Google and EU Privacy Rights Ruling

Remembering Privacy Rights, Europe Requires Google to Forget Us

Lisa Bloom, News, Politics, Privacy, Rights, Technology

While in America corporations are people, money is speech and the privacy rights of ordinary citizens are becoming a thing of the past, Europe has a different approach, regularly protecting the rights of its citizens, especially in the area of personal privacy. In the latest case from the European Court of Human Rights, people who have been maligned online can petition Google (and, presumably, other search engines) to remove the offensive listings from search results.

What does this mean exactly?

Let’s take an example. You Google your name and up pops, a website created by your ex that says you’re a liar, cheater, and scum of the earth. You did cheat on her, but the rest is untrue. And it all happened ten years ago. You wish she’d move on. What happens now?

If you are in Europe, you can ask Google to remove this site from its search results. The website will remain up. Google doesn’t have the power to take down web sites. But it does have the power to remove them from its search results if the listing is “inadequate, irrelevant or no longer relevant” – a broad standard. Note that falsity is not a requirement. Even truthful information that you don’t like can be the basis of a removal request.

Google is going to be bombarded with requests. The problem is so huge that an entire industry of reputation consultants (like already toils daily to clean up those negative search results that pop up for many prominent people. (My law firm does a fair amount of this kind of work, sending cease and desist letters and litigating defamation and invasion of privacy cases on behalf of people who are the subject of unfair attacks or privacy violations online.) Decisions on whether information should be removed from search engines depend “on the nature of the information in question and its sensitivity for the data subject’s private life and on the interest of the public in having that information, an interest which may vary, in particular, according to the role played by the data subject in public life.”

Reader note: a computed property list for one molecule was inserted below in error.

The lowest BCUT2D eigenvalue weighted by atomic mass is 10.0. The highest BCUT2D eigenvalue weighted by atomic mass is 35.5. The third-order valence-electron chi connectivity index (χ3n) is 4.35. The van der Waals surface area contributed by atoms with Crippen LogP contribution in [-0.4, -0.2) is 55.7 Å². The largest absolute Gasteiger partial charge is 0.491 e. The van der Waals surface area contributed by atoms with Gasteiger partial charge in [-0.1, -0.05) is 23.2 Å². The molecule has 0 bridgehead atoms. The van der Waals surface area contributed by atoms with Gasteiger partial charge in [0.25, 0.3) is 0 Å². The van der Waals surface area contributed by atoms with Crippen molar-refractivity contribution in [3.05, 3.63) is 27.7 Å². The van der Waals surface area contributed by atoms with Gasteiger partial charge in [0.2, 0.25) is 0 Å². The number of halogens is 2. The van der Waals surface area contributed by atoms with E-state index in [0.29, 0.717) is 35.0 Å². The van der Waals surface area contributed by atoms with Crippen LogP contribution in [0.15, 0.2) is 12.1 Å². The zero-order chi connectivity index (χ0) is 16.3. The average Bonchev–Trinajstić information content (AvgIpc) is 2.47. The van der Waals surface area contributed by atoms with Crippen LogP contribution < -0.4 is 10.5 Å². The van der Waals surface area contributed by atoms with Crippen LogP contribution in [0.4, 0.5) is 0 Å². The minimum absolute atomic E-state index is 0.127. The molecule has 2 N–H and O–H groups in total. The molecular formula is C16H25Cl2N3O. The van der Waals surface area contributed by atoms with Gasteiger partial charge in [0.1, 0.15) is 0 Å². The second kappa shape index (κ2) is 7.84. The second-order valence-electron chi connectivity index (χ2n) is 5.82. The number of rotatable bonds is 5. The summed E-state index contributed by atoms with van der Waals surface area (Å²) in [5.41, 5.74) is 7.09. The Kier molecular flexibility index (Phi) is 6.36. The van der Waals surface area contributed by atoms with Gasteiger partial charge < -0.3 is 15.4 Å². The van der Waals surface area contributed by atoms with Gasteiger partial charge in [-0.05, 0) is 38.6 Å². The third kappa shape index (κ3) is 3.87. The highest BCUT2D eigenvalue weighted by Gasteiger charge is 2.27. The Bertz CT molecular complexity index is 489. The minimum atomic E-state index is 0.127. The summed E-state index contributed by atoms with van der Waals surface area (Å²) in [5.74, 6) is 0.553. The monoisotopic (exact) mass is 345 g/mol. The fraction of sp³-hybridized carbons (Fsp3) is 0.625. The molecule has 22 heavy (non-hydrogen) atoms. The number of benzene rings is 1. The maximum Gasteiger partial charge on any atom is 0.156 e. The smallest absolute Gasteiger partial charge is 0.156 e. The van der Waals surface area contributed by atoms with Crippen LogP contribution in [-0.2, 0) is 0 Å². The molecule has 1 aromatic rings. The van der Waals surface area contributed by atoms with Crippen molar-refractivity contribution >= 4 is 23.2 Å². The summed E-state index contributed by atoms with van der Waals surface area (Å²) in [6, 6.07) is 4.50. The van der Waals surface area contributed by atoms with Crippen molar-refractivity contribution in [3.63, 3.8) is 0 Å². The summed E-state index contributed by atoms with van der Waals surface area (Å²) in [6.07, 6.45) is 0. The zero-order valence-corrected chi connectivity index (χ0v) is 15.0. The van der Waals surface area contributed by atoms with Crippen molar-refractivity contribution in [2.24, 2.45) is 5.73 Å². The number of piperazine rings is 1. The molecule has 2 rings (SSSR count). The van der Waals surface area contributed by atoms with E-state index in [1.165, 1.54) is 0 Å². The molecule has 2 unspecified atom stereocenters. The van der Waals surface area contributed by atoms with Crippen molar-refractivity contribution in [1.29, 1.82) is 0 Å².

If you’re running for president, the public has a heightened interest in you, and the listing will likely remain up. If you’re a private citizen, and the listing is old, and intrusive, is removed from Europe’s Google listings. Fair enough.

What about free speech rights?

The American First Amendment does not, of course, apply in Europe. Hate speech, for example, is highly regulated in Europe, while it’s mostly permissible in the US.

The ECHR has simply decided that the protection of individuals’ right of privacy outweighs the public’s interest in knowing even true facts about others. It’s likely American courts would rule the other way. The ECHR decision cannot be appealed.

Already Google is being deluged with request from politicians to delete embarrassing search results, from criminals who want their criminal history “forgotten” and many others. The floodgates have opened. Google is surely scrambling to respond without getting into further legal trouble.

My opinion is that this is comeuppance for a giant corporation that has long been unsympathetic to the harm it caused many people by listing misleading and damaging information about them. Many people have complaints that Google was unresponsive to their requests to take down listings. The techies at Google could have done better, and the public outcry, at least in Europe, led to this result. They’ll now be forced to devise a streamlined system where individual privacy rights can be better respected, probably via an online form.

I’m pleased to see there is still a place on earth where privacy rights matter, and where the rights of the individual are protected against incursions by a giant corporation that profits off their data.

The views and opinions expressed here are those of the author and do not necessarily represent those of Avvo.

Photo credit: AHMAD FAIZAL YAHYA /